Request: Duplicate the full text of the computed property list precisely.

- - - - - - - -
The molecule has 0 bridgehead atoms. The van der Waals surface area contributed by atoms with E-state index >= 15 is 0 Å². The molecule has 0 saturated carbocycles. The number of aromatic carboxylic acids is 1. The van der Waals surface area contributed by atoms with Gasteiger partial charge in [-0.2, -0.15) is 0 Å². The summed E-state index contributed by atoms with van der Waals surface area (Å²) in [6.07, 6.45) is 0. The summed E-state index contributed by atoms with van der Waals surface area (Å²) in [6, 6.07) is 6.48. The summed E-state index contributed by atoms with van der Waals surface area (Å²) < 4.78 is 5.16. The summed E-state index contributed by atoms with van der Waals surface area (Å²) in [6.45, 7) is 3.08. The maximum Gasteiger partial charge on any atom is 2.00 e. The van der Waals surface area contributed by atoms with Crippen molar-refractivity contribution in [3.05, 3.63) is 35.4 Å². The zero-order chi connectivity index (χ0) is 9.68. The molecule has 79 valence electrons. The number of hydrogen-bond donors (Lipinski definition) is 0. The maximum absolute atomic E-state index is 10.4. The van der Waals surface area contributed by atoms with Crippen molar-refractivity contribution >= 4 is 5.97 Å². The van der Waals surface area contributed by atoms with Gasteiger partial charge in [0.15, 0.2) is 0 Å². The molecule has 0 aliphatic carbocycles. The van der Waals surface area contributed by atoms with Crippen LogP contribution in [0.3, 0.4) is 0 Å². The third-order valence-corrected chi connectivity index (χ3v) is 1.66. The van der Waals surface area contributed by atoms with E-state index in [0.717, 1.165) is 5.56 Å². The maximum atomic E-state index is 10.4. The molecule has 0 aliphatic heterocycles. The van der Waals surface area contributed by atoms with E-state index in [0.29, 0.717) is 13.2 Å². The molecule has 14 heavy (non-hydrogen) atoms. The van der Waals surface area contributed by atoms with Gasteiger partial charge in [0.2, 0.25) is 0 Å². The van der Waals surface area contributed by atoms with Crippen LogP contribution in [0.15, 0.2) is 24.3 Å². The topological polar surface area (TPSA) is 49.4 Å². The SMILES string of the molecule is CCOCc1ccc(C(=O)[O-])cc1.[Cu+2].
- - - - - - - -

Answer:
The molecule has 0 bridgehead atoms. The van der Waals surface area contributed by atoms with E-state index >= 15 is 0 Å². The molecule has 0 saturated carbocycles. The number of aromatic carboxylic acids is 1. The van der Waals surface area contributed by atoms with Gasteiger partial charge in [-0.2, -0.15) is 0 Å². The summed E-state index contributed by atoms with van der Waals surface area (Å²) in [6.07, 6.45) is 0. The summed E-state index contributed by atoms with van der Waals surface area (Å²) in [6, 6.07) is 6.48. The summed E-state index contributed by atoms with van der Waals surface area (Å²) < 4.78 is 5.16. The summed E-state index contributed by atoms with van der Waals surface area (Å²) in [6.45, 7) is 3.08. The maximum Gasteiger partial charge on any atom is 2.00 e. The van der Waals surface area contributed by atoms with Crippen molar-refractivity contribution in [3.05, 3.63) is 35.4 Å². The zero-order chi connectivity index (χ0) is 9.68. The molecule has 79 valence electrons. The number of hydrogen-bond donors (Lipinski definition) is 0. The maximum absolute atomic E-state index is 10.4. The van der Waals surface area contributed by atoms with Crippen molar-refractivity contribution >= 4 is 5.97 Å². The van der Waals surface area contributed by atoms with Gasteiger partial charge in [0.15, 0.2) is 0 Å². The molecule has 0 aliphatic carbocycles. The van der Waals surface area contributed by atoms with Crippen LogP contribution in [0.3, 0.4) is 0 Å². The third-order valence-corrected chi connectivity index (χ3v) is 1.66. The van der Waals surface area contributed by atoms with E-state index in [0.717, 1.165) is 5.56 Å². The maximum atomic E-state index is 10.4. The molecule has 0 aliphatic heterocycles. The van der Waals surface area contributed by atoms with E-state index in [0.29, 0.717) is 13.2 Å². The molecule has 14 heavy (non-hydrogen) atoms. The van der Waals surface area contributed by atoms with Gasteiger partial charge in [0.2, 0.25) is 0 Å². The van der Waals surface area contributed by atoms with Crippen LogP contribution in [0.15, 0.2) is 24.3 Å². The topological polar surface area (TPSA) is 49.4 Å². The SMILES string of the molecule is CCOCc1ccc(C(=O)[O-])cc1.[Cu+2].